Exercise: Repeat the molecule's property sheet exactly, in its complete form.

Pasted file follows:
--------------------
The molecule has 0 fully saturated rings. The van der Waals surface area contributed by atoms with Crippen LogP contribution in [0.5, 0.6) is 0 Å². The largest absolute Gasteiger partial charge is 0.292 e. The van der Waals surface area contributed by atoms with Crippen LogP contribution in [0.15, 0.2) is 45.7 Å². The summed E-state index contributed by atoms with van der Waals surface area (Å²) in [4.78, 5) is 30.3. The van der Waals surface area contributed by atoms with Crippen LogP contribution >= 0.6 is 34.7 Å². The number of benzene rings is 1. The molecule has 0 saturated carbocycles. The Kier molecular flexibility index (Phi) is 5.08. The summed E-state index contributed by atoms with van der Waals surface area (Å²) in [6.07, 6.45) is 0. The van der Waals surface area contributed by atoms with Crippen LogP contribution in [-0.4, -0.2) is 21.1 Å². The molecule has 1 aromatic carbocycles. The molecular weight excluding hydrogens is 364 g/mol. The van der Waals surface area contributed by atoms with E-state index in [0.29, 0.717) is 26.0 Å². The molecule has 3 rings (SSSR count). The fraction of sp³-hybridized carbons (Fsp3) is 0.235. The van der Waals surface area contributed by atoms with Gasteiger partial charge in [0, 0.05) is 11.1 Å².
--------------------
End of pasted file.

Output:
The molecule has 0 fully saturated rings. The van der Waals surface area contributed by atoms with Crippen LogP contribution in [0.5, 0.6) is 0 Å². The largest absolute Gasteiger partial charge is 0.292 e. The van der Waals surface area contributed by atoms with Crippen LogP contribution in [0.15, 0.2) is 45.7 Å². The summed E-state index contributed by atoms with van der Waals surface area (Å²) in [4.78, 5) is 30.3. The van der Waals surface area contributed by atoms with Crippen LogP contribution >= 0.6 is 34.7 Å². The number of benzene rings is 1. The molecule has 0 saturated carbocycles. The Kier molecular flexibility index (Phi) is 5.08. The summed E-state index contributed by atoms with van der Waals surface area (Å²) in [6.07, 6.45) is 0. The van der Waals surface area contributed by atoms with Crippen LogP contribution in [-0.4, -0.2) is 21.1 Å². The molecule has 1 aromatic carbocycles. The molecular weight excluding hydrogens is 364 g/mol. The van der Waals surface area contributed by atoms with E-state index in [0.29, 0.717) is 26.0 Å². The molecule has 3 rings (SSSR count). The fraction of sp³-hybridized carbons (Fsp3) is 0.235. The van der Waals surface area contributed by atoms with Gasteiger partial charge in [0, 0.05) is 11.1 Å².